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What insults my soul,” Zadie Smith confessed last year in The New York Review of Books, “is the idea—popular in the culture just now . . . that we can and should write only about people who are fundamentally ‘like’ us: racially, sexually, genetically, nationally, politically, personally.” The First Commandment of Fiction has mutated from “write what you know” to “stay in your lane.” But this rule is at odds with the essence of good fiction. Good fiction, Smith writes, has always “suspected that there is far more to people than what they choose to make manifest,” and has unflinchingly probed the “profound mystery of consciousness” with deep and human curiosity about “others.” 

In his short story “The Trouble,” the American Catholic writer J. F. Powers (1917–1999) doesn’t observe the new First Commandment of Fiction. Rather, he weaves between black and white lanes. By imagining the particularities of a Catholic African-American family, he thereby makes tangible the universality of the faith. The story about separations of race reminds all readers of what Flannery O’Connor calls our “essential disfigurement.” At the same time, Powers eschews cheap platitudes about “unity” in order to dignify the particular sufferings of his fellow Catholics. 

“The Trouble” depicts an urban race riot. The young narrator, a black Catholic child, watches the riot from the window of his apartment with his sister. They long to “see some whites get killed for a change.” But then the narrator’s mama, caught up in the mobs on her way home from work, is carried inside. One of her bones “had poked through the flesh . . . all bloody like a sharp stick, and something terrible was wrong with her chest.” “Old Gramma” mutters French prayers (“re du Christ, priez pour nous, Secours des chrétiens, priez”). When they bring Mama in, a bespectacled black man cites a poem by Catholic convert and former Marxist Claude McKay. “If we must die let it not be like hogs hunted and penned in an inglorious spot,” he cries, rallying his race to organize and fight the thing to a finish.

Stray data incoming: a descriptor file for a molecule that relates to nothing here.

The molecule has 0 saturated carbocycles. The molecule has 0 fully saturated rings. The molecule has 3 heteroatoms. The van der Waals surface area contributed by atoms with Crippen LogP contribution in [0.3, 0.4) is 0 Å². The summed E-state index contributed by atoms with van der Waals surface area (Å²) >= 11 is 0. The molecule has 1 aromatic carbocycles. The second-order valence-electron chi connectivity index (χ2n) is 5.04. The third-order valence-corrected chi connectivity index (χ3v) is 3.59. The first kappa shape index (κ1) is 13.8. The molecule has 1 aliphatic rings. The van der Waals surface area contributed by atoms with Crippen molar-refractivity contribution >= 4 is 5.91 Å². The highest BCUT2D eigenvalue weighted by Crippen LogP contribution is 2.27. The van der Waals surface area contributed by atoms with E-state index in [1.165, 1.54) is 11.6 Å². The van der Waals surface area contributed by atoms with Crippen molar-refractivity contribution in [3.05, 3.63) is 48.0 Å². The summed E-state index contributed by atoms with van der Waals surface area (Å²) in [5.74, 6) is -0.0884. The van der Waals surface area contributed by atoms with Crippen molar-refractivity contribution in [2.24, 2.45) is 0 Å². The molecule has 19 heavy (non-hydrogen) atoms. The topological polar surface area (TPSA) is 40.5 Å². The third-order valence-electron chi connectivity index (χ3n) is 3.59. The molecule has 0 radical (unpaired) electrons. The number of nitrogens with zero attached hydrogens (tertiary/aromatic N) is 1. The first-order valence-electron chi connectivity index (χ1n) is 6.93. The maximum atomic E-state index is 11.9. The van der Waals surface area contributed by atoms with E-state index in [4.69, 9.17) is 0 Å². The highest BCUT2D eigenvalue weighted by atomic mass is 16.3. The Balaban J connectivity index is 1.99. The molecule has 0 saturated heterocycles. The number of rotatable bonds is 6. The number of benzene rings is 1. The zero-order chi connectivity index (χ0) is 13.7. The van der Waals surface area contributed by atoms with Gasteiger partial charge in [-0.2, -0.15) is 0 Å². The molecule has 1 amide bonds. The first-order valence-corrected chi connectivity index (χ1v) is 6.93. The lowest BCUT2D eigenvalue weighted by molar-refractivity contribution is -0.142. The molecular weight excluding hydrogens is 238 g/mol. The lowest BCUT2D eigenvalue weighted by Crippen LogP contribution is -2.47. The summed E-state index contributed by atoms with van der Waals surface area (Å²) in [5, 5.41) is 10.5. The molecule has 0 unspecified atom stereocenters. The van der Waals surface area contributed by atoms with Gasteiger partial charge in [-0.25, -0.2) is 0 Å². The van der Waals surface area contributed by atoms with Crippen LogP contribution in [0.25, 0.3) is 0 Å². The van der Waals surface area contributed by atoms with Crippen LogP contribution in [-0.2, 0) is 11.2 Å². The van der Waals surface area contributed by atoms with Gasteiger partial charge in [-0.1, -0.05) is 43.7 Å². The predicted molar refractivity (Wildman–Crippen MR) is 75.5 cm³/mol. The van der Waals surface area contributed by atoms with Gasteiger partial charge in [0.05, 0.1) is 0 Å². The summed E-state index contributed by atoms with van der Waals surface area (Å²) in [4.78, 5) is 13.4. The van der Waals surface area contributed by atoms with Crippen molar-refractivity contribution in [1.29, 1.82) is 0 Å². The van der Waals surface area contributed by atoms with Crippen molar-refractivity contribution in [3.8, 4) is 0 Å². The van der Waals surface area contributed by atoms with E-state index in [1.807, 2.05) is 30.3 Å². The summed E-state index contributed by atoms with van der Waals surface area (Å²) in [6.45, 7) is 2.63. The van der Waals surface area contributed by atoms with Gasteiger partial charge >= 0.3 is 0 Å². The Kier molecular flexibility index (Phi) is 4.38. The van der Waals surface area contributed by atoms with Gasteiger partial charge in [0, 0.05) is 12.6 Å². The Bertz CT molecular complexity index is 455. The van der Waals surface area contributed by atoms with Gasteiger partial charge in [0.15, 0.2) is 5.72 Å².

As Mama lies dying, the narrator, still caught up in McKay’s call to “meet the common foe,” looks out the window and sees the sight they’ve all been waiting for—“a white man that was fixing himself to get nice and killed.” The young man, running with a bugle, is chased by “about a million coloreds.” But as the pale enemy comes closer, the narrator finds himself pulsing with prayers for the “fool white man with the bugle to get away.”

His “Old Gramma” ends up saving the bugler, sneaking him into their apartment. This gives the narrator  “a funny idea”:

I told myself the trouble is that somebody gets cheated or insulted or killed and everybody else tries to make it come out even by cheating and insulting and killing the cheaters and the insulters and killers. Only they never do. I did not think they ever would.

Powers prevents the story from becoming a paltry parable. The white man, who says he hates to give the family “any trouble,” feigns innocence. He’d just been passing by, he says, when “a hundred nig—when he was attacked.” His cut-short racist rant is only part of the trouble. He also whitewashes what actually happened. As the narrator had noted from the window earlier, the bugler had been one of “three dozen whites” who were “chasing two coloreds” down the alleyway.